The need of a bus transfer can be motivated by a variety of reasons.Thus, the means of initiating a bus transfer can be further classified as manual, protective, or auto transfer.
A complete and integrated BTS solution also needs to meet certain key requirements.
A. Monitoring BTS Readiness Conditions - Since the BTS performs system critical activities, it is typically recommended to continuously monitor the status of certain system conditions as a precondition to ascertaining its readiness to conduct bus transfer.
These usually include:
B. Breaker Failure Detection and Corrective Action
A breaker may fail to operate due to electrical and/or mechanical reasons during a bus transfer. This may result in dead bus/permanent paralleling, depending upon the failure of closing of new source breaker or opening of old source breaker respectively. Such a situation may be detected from the monitoring of the breaker NO/NC status inputs (52a, 52b) and/or the current flowing in the old source breaker and the new source breaker.
In the event of a permanent paralleling condition, the recently closed new source breaker is tripped. If this breaker fails to open as well, further upstream breakers may be sent tripping commands. This consideration needs to be taken into account before deciding on the type of switchgear for backup measures. In this situation, the station tie is preferred to be a breaker rather than an isolator, along with incorporation of corresponding control logic to trip the station tie breaker if both the UAT incoming and TIE breaker do not open on their respective tripping commands.
In the event of a dead bus condition (failure to close of new source breaker), the bus exhibits spin- down characteristics as discussed earlier. Correspondingly, depending on the detection time for the dead bus condition, it may be possible to re-close the old source breaker (provided it is healthy) in the fast/in-phase/residual voltage mode. The in-phase mode is most likely in this situation, since the phase drift would normally be expected to be significant before new source breaker closure failure is detected. A successful closing of the old source breaker using the in-phase method can keep the bus energized. This can help increase the operator confidence for opting for safer open circuit condition-based fast transfers even for manual/planned bus transfers, wherein parallel transfers were used earlier.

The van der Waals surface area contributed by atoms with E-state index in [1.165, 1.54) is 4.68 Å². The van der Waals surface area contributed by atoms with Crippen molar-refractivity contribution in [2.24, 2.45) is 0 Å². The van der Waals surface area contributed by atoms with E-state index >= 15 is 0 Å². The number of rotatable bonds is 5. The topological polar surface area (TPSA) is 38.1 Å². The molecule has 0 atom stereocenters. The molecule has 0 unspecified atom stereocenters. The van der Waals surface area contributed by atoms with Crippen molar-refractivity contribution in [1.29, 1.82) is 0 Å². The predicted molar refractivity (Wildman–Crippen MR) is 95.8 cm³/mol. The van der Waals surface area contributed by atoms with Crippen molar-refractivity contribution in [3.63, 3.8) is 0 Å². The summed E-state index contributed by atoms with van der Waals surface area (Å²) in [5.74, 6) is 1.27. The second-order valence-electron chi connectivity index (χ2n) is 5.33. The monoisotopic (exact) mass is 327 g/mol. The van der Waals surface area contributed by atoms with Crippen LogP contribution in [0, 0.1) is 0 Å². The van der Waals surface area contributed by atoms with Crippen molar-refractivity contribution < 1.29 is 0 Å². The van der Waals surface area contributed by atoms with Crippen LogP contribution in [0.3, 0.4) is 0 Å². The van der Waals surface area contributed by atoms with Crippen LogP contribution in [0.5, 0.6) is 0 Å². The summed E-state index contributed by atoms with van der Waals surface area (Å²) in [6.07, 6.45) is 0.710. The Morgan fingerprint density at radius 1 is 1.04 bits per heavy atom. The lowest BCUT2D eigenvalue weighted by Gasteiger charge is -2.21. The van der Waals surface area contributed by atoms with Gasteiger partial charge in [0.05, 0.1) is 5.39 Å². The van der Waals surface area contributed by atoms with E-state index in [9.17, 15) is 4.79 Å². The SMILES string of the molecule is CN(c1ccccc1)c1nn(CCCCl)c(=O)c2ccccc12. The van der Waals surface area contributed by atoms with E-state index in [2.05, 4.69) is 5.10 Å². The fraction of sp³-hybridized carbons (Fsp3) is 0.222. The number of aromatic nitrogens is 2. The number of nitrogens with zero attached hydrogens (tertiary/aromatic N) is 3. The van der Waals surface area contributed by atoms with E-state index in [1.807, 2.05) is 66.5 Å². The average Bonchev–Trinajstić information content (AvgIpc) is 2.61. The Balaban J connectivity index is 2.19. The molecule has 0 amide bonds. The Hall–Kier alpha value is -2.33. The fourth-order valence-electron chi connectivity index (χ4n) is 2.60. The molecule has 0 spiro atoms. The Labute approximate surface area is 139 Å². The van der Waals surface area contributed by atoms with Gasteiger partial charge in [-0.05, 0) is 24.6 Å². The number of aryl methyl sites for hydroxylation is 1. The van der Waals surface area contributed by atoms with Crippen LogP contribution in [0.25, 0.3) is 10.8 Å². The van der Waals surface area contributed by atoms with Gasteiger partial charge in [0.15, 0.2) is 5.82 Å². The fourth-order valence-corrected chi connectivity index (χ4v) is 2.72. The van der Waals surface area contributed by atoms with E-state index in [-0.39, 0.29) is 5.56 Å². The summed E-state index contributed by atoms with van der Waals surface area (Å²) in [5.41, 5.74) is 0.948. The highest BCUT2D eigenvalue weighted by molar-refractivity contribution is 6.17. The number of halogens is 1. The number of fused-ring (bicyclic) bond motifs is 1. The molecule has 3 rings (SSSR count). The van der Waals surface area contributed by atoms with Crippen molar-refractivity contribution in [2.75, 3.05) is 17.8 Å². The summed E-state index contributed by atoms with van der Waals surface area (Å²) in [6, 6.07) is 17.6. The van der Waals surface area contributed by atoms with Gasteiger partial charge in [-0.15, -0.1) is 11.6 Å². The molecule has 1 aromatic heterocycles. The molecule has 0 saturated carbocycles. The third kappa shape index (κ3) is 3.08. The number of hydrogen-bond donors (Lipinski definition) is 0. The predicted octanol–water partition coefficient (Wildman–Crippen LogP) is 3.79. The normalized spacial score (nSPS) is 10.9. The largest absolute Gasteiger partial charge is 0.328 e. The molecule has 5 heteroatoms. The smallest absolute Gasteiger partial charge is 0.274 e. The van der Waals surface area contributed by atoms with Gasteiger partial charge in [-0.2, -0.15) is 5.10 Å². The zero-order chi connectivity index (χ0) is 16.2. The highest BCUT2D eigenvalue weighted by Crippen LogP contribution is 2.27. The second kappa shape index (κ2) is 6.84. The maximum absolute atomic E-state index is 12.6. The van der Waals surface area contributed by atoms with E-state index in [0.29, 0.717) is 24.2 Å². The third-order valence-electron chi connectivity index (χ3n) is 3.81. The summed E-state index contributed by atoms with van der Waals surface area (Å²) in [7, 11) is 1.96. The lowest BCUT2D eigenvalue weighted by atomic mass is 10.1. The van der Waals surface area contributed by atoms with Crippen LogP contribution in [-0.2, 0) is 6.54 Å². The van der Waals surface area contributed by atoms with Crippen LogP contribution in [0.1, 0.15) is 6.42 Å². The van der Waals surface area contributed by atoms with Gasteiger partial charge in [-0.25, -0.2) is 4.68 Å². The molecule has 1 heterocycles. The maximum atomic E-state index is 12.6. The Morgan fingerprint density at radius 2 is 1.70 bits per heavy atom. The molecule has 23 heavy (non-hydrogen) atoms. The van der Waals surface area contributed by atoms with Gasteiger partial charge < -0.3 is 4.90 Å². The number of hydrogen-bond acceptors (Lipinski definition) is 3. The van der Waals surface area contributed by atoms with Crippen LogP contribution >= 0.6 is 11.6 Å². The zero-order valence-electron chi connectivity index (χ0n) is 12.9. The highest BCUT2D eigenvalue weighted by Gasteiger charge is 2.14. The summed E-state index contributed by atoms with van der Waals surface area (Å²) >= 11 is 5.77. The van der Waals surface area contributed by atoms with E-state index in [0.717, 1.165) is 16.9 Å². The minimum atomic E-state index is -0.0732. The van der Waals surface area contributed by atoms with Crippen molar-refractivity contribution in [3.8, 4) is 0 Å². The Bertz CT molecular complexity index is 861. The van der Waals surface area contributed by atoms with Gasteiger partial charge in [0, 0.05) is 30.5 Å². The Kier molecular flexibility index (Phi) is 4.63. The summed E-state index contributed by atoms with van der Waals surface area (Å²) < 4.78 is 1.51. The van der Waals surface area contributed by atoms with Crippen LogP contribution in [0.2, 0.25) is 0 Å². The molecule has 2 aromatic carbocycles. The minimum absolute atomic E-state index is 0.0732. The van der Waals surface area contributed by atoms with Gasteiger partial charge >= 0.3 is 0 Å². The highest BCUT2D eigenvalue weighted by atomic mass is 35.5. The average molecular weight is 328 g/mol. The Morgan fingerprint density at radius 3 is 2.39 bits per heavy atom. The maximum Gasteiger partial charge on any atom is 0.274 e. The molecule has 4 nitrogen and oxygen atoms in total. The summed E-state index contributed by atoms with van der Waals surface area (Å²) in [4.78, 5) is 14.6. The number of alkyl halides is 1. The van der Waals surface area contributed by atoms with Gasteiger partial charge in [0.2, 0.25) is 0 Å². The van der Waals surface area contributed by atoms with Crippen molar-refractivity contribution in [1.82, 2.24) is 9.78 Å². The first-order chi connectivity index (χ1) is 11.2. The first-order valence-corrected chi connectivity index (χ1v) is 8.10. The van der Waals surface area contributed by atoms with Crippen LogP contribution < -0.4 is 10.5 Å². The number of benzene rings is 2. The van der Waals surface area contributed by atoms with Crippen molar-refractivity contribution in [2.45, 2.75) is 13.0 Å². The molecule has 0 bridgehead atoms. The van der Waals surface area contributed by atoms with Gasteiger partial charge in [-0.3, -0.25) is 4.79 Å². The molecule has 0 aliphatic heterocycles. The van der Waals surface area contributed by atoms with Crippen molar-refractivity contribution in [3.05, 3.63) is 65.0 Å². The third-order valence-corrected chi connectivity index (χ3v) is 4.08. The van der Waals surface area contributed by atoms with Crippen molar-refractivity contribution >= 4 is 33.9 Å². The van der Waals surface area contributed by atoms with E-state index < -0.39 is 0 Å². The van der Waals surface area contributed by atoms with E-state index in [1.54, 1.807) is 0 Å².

The online testing of the BTS enables the operator to periodically ascertain if all the functions of the BTS are operating healthily. It is also possible to operate, monitor, and consequently report the operation of the respective breaker tripping and closing contacts, after the insertion of a high resistance in series to these contacts during this test mode. This fictitious bus transfer gives the operator the highest degree of confidence, before actuating a planned manual bus transfer under the existing system conditions.
The use of a high-speed bus transfer system is very effective and beneficial to mitigate the problems related to the loss of process continuity in power plants and continuous process plants. The availability of an alternative source of supply can be best utilized if a high-speed bus transfer system is used to transfer the motor bus from the normal source of supply to the alternative source, in the event of a contingency of the normal source. This can provide enormous savings in revenue, plant load factor and O&M expenditure in the short term, while reducing motor maintenance in the long term. Customized application engineered system solutions incorporating such high-speed bus transfer technology are proven for providing significant benefits in both utility power plants as well as continuous process industries.